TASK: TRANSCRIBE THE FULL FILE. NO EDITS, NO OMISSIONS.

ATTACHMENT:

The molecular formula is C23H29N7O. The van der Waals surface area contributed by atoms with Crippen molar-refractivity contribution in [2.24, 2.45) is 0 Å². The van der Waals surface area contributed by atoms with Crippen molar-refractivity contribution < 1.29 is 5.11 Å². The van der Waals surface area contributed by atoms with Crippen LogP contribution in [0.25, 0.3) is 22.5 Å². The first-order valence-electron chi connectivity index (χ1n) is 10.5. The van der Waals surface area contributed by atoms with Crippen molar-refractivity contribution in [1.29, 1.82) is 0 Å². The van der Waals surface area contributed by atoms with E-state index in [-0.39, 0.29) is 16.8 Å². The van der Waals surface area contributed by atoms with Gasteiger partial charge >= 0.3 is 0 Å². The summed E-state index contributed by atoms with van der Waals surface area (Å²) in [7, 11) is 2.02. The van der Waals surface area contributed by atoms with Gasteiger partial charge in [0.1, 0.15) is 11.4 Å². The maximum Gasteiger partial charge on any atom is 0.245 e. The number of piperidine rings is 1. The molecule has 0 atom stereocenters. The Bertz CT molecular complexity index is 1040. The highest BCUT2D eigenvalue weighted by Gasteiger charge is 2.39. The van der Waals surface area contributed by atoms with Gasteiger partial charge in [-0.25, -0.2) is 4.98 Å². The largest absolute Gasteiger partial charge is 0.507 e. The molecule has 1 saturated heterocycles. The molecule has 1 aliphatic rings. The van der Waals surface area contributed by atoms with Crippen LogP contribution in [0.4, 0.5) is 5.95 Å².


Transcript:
The molecular formula is C23H29N7O. The van der Waals surface area contributed by atoms with Crippen molar-refractivity contribution in [2.24, 2.45) is 0 Å². The van der Waals surface area contributed by atoms with Crippen molar-refractivity contribution < 1.29 is 5.11 Å². The van der Waals surface area contributed by atoms with Crippen LogP contribution in [0.25, 0.3) is 22.5 Å². The first-order valence-electron chi connectivity index (χ1n) is 10.5. The van der Waals surface area contributed by atoms with Crippen molar-refractivity contribution in [1.29, 1.82) is 0 Å². The van der Waals surface area contributed by atoms with E-state index in [-0.39, 0.29) is 16.8 Å². The van der Waals surface area contributed by atoms with Gasteiger partial charge >= 0.3 is 0 Å². The summed E-state index contributed by atoms with van der Waals surface area (Å²) in [7, 11) is 2.02. The van der Waals surface area contributed by atoms with Gasteiger partial charge in [0.1, 0.15) is 11.4 Å². The maximum Gasteiger partial charge on any atom is 0.245 e. The number of piperidine rings is 1. The molecule has 0 atom stereocenters. The Bertz CT molecular complexity index is 1040. The highest BCUT2D eigenvalue weighted by Gasteiger charge is 2.39. The van der Waals surface area contributed by atoms with Gasteiger partial charge in [-0.25, -0.2) is 4.98 Å². The largest absolute Gasteiger partial charge is 0.507 e. The molecule has 1 saturated heterocycles. The molecule has 1 aliphatic rings. The van der Waals surface area contributed by atoms with Crippen LogP contribution in [0.4, 0.5) is 5.95 Å².